Join Lisa, our support coordinator every Thursday at 8 PM EST for our fertility support sessions inside our private facebook group page. All are welcome. Email Lisa at firstname.lastname@example.org if you need to be added to our support group.
Join The Fertility Expert, Dr. Kiltz, for our weekly Facebook Live every Sunday Night at 8 PM EST to have your questions answered as we discuss all things fertility. Find our facebook page by searching CNY Fertility in Facebook or clicking here.
What it is:
ICSI is a cutting-edge technique that’s used with in vitro fertilization (IVF) treatment to help increase your chances of a successful cycle. By injecting a sperm directly into an egg, instead of waiting for natural fertilization as with IVF, ICSI may offer a solution to your infertility issues. Who it treats:
At the CNY Fertility Centers, all couples are encouraged to consider ICSI. Those who are most likely to benefit from ICSI with IVF treatment either suffer from unexplained infertility or have undergone an IVF cycle that resulted in low or no fertility. Also, if the male’s semen sample does not fall within “normal” parameters, ICSI could help conception. Medical conditions that affect the quality or quantity of a man’s sperm include poor sperm motility (athenzoospermia), abnormally shaped sperm (teratozoospermia), and low numbers of sperm in the ejaculate (oligospermia). ICSI can even allow a man who has had a vasectomy to fertilize a woman’s egg. How it works:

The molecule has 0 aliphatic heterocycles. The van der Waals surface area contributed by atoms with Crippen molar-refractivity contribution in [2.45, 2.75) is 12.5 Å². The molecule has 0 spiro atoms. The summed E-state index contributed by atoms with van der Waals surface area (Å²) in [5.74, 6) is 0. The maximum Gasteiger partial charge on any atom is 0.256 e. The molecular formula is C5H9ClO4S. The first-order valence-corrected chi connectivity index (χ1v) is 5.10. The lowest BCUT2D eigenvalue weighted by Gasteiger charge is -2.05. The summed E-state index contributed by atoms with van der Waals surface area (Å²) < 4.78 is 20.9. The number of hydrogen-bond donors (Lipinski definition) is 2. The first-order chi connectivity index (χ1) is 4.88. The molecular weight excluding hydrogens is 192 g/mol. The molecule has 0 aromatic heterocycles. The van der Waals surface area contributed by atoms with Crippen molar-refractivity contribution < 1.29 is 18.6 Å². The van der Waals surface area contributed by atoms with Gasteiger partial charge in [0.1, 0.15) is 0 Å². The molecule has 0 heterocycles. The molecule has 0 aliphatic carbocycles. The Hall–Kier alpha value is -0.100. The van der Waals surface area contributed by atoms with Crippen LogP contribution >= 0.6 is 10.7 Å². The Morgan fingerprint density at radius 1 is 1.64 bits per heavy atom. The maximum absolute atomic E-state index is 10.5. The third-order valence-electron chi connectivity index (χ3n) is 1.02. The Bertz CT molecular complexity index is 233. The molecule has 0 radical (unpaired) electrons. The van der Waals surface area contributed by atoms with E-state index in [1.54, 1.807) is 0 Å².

Since ICSI is always accompanied by IVF, the treatment begins by planning for IVF. In preparation for IVF, the woman will take fertility drugs in order to stimulate healthy follicle production. After careful monitoring and assessment of the follicles, eggs will be retrieved from the woman’s ovaries.
Following egg collection, ICSI treatment will differ from IVF. Instead of placing the sperm and egg together in hopes of natural fertilization, an embryologist will inject the man’s sperm directly into the egg. The fertilized egg then develops in an incubator for several days before being transferred, now as an embryo, back into the woman’s uterus.
For fertilization, it is preferable to extract sperm from a semen sample since it’s less invasive. If this is not possible due to a medical condition or past procedure, an embryologist may use needle aspiration by inserting a very gentle, hollow needle into the testicles to immobilize and retrieve sperm. If neither of these options is possible, a testicular biopsy may be performed under anesthetic.
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